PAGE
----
In operation, the switch may be depressed at any point on the actuating member by the operator, causing the bendable conducting strip to contact a portion of the conductive area on the actuating member, thereby closing the switch and completing an electrical circuit. When the actuating member is released by the operator, the bendable conducting strip returns to its original shape and the electrical contact is broken.

BRIEF DESCRIPTION OF THE DRAWINGS DESCRIPTION OF THE PREFERRED EMBODIMENTS Referring first to FIG. 1, actuating member 10 comprises thin, fiat plate or strip 15 having an optically transparent area in one axis and carrying conductive area or strip 14. Transparent strip 15 may be made of a variety of materials, such as glass or clear plastic. Glass, however, is preferable in most cases because of its resistance to scratching. For a rectangular viewing area A in. high by 6 in. long, transparent strip 15 of actuating member 10 may have a rectangular transparent area in. high X 6% in. long and be 5/64 in. thick. Conductive area 14 is shown as a U-shaped metal strip having external dimensions equal to those of the transparent area of strip 15 and attached to strip 15 such that each arm is disposed on the outer edge of one face of the transparent area and along its long dimension. Each arm may be one-sixteenth in. wide, and slightly shorter than the length of transparent strip 15. Such a U-shaped strip, if used for conductive area 14, may be attached to transparent strip 15 by any suitable adhesive, such as epoxy. Alternatively, conductive area 14 may comprise a similar U-shaped metal strip having slightly longer arms of length at least equal to the length of transparent strip 15 so that the portion of the U-shaped strip connecting its two arms does not touch transparent strip 15. In either case, the area of actuating member 10 between the two arms of the U-shaped strip constitutes a transparent area through which a message displayed beneath the switch may be seen. Another possible embodiment comprises a single conductive strip running across the entire long dimension of one face of the transparent area on some line between the edges. This strip is preferably very narrow so as to interfere with viewing of information displayed below the switch as little as possible. This configuration is ideal when several lines of alphanumeric data are being displayed, for the strip may occupy the unused area between two lines. To keep activating member from rocking slightly on this conducting strip, this strip may have perpendicular arms of length equal to the width of transparent strip 14 at each end, thus forming an T-shaped conductive area.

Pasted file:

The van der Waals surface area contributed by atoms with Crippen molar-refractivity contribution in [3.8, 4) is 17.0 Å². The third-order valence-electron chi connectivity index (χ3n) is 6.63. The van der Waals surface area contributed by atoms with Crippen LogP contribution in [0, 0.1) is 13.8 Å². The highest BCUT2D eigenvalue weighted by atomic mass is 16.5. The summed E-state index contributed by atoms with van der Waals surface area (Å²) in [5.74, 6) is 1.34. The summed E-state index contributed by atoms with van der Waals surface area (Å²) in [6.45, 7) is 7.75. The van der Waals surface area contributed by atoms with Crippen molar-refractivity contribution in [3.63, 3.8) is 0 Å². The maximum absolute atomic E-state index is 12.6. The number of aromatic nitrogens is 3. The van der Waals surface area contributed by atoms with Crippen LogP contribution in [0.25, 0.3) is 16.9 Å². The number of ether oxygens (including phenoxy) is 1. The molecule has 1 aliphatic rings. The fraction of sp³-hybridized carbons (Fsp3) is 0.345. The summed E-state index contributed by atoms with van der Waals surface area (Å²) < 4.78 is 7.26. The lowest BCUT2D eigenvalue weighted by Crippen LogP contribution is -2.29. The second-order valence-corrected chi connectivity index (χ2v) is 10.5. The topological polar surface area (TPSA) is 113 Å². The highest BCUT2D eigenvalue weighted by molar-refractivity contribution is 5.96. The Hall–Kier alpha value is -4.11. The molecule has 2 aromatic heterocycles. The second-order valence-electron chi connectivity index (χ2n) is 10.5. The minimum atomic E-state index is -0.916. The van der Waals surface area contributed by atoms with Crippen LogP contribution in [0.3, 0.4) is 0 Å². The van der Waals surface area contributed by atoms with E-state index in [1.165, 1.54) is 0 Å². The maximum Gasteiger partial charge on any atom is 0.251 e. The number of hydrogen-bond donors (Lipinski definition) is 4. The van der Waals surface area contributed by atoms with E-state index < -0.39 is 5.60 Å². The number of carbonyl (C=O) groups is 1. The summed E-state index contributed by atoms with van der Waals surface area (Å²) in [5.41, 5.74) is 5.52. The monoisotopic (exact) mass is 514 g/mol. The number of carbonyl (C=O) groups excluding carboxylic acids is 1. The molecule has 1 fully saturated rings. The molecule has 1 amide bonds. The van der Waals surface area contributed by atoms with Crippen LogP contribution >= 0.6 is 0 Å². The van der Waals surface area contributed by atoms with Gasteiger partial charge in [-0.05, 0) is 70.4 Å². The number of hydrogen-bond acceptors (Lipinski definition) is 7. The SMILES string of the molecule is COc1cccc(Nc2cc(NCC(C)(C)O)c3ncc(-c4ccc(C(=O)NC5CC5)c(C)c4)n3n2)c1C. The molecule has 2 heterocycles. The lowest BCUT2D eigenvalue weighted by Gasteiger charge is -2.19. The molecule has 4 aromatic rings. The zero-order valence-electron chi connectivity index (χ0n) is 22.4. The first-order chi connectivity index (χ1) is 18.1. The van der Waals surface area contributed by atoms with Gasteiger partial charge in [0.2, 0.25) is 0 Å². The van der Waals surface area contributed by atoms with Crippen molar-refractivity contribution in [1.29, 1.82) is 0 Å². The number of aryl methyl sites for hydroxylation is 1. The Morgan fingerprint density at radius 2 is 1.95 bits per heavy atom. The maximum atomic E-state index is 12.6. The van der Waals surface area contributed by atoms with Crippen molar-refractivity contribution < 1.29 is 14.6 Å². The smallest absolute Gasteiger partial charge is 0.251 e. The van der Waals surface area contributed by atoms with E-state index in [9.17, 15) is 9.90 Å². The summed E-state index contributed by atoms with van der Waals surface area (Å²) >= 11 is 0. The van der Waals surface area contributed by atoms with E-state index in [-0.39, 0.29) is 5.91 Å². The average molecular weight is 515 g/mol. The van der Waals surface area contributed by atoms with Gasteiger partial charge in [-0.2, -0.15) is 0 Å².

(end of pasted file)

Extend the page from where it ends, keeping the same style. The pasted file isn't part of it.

Attached at spaced intervals to actuating member 10 are a plurality of insulating standoffs 13. Attachment to conductive area 14 is preferred, but not necessary. Insulating standoffs 13 may be made of rubber or plastic and attached to actuating member 10 with an adhesive. They may have dimensions onesixteenth in. wide by one-eighth in. long and be 0.003 in. thick. Distance between successive attachment points may be from 1 to 2 in. Attached to insulating standoffs 13 is an elastically bendable conducting strip 12 having viewer and display sides, respectively facing toward and away from actuating member 10. Hard beryllium copper alloy 0.01 in. thick is a suitable material from which to make bendable conducting strip 12 if its arms are approximately one-sixteenth in. wide. Such dimensions and material provide a desirable l to 3 oz. operating force. If width is substantially changed or a different material is used, a thickness change may be necessary. The physical laws governing elastic bending of beams are well known. Those skilled in the art can easily calculate a different thickness for bendable conducting strip 12. The 1 to 3 oz. operating force range is very wide, so empirical testing may yield sufficiently accurate results also. Bendable conducting strip 12 preferably has length and height dimensions and shape substantially those of conductive area 14. When attached to insulating standoffs l3, bendable conducting strip 12 has its viewer side disposed in spaced and adjacent facing relationship to conductive area 14. If preferred, bendable conducting strip 12 may be replaced by two elastically bendable conducting strips, each having the dimensions of one arm of the U-shaped conducting strip described. For increased life and reliability and decreased contact resistance, bendable conducting strip 12 and conductive area 14 may be plated with gold at least in the areas between adjacent insulating standoffs l3 and at the ends of the conductive strips, i.e., in the contact areas.